This paper explores the use of two complementary approaches, each stemming from Personal Construct Theory (PCT), to investigate the interdependence of organizations and information systems. Two techniques - Repertory Grid Analysis (RGA) and Cognitive Mapping (CM) - are used to investigate the dynamics of this interaction. Changing business models and information technologies were investigated in two distinct work settings: the techniques contributed substantial insight into the role of information systems in each case. Our analysis shows that the techniques have matured to a stage where they provide a basis for improved understanding of the organizational complexities related to information technologies. The techniques focus on the social construction of meaning by articulating and interpreting the discourse that surrounds the development, implementation and use of information technology in organizations. The research to date has articulated and improved awareness of the issues and concerns that surround IT. Despite the differing contexts and work processes, our findings in each case suggest that this has made managers more conceptually agile, leading to improved integration of organisational processes and technology in each case. The complementarity of the findings from the two settings and their analytic generalisability is explored in the concluding sections of the paper where we identify a promising avenue for extending this research into the complex relationship between information systems and organizations using PCT.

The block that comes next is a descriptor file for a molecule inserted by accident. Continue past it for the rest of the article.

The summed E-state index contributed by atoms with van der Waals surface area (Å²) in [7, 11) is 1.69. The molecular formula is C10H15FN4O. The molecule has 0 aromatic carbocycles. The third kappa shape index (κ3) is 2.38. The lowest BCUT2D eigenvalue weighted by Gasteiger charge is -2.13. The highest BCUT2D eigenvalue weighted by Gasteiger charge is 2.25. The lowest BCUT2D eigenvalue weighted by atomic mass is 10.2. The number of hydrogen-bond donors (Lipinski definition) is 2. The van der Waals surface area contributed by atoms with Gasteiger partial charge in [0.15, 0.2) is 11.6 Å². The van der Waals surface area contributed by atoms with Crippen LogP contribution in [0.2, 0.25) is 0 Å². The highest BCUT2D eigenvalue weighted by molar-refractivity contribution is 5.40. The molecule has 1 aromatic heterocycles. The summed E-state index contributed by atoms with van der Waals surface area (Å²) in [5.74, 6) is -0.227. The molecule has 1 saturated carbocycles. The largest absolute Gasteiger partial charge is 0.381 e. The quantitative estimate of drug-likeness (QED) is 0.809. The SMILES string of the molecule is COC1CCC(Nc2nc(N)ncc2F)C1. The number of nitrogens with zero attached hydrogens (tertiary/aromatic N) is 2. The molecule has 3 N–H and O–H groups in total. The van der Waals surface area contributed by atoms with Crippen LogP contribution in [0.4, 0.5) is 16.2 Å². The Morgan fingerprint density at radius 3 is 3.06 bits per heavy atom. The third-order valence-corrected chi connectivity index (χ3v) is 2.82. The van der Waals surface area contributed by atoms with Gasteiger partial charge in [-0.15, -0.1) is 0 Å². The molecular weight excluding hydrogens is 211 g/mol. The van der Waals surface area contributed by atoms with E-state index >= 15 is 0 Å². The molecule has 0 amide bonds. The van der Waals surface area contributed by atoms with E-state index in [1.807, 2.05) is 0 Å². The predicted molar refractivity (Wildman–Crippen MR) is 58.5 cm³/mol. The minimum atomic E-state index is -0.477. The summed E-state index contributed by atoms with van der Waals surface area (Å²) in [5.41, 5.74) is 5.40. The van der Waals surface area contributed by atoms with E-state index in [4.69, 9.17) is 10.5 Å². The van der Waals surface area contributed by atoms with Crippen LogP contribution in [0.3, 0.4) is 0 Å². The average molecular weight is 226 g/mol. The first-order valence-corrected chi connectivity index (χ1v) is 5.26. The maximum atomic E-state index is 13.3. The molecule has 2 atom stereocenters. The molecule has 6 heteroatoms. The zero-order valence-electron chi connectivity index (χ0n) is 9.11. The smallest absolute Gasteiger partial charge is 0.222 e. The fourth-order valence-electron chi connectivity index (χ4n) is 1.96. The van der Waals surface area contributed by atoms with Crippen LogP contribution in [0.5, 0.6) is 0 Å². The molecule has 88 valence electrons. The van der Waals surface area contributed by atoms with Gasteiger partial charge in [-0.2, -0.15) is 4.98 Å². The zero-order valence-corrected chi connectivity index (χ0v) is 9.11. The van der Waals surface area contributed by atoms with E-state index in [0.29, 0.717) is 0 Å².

Brooks, Laurence; Davis, Christopher J.; and Lycett, Mark, "Change Management: The Contribution of Personal Construct Theory (PCT)" (2004). ECIS 2004 Proceedings. 47.